2. Establish construction, equipment, and inspection standards (including pin systems), and safe manning levels for ATBs and tankers transiting BC waters? Again, it just adds pennies to the cost.

  3. Ban ATBs? Why? Properly designed, constructed, equipped, crewed, and operated ATBs are particularly well suited to the Inside Passage, but probably not out in Hecate Strait during rough weather. Banning ATBs and tankers from the northern part of the inside passage is a counterproductive knee jerk reaction, particularly when a much larger cruise ship trade carrying significant quantites of persistent black oil are not being banned from the Inside Passage. This makes no sense.

This is a relatively small and simple problem with a reasonably small and simple solution.


I could not agree more. I had a look at pictures of the Inside Passage and it is stunningly beautiful, something worth protecting. Giving it the status of a National Park would probably be too much to ask for…

The problem is that when an accident occurs on that route help is probably far away and time to act, due to the proximity of land masses, is very limited. How do you organize that? One solution could be to have a redesign of the coupling system so that the tug cannot break free from the barge so easily as it did now with the Jake Shearer. Another one is to drop the whole concept and build a couple of small tankers dedicated to and especially equipped for this trade.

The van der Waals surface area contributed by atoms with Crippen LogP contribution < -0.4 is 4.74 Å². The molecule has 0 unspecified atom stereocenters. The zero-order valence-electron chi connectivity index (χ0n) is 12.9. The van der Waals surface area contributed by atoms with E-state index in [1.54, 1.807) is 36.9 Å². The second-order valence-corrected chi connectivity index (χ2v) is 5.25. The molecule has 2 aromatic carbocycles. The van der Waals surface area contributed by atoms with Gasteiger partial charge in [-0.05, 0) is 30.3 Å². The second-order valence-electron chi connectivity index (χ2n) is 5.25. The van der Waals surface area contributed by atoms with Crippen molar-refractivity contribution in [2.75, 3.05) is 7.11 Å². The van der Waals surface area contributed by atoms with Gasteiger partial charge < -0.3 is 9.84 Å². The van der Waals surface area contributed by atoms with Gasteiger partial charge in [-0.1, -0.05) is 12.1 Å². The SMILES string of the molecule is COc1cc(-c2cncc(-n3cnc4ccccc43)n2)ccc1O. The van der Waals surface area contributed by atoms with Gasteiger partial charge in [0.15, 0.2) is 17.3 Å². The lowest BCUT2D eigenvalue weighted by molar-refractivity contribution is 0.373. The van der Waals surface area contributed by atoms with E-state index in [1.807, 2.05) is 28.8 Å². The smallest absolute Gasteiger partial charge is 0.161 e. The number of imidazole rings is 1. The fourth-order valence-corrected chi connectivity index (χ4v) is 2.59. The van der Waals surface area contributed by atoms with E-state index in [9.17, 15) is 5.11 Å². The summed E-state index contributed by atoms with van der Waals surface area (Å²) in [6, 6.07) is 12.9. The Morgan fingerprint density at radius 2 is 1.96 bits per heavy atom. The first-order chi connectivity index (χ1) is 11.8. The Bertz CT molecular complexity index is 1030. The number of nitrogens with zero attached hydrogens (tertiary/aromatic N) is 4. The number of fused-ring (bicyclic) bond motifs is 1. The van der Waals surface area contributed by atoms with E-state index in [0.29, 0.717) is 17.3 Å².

It is impossible to make the transport of oil 100% safe but you can or rather should always try to reduce the chances of an accident as much as possible.


A much bigger concern is all those cruise ships, some times several per day, navigating the tightest places at significant speed and carrying large quantities of HFO (black oil).

The first thing the Canadians should do to protect the Inside Passage is ban using or carrying HFO onboard in the Inside Passage.


The odds of a tankship oil spill in Banff National Park are pretty low.

That photo is a lake in Alberta. The “scourge” of American petroleum tankers is not one of the issues that bother the locals.


It was amongst all the other pictures of the Inside Passage, for me it is hard to tell them apart…


I thought it looked like freshwater.


Not postcard quality but taken from the wheelhouse, in 1986. Don’t recall the location??


The pins on the Jake are Articouple, a Japanese design that has been in use for many, many years there and throughout Asia without incident. They can also be found in Europe and South America, as well as the US.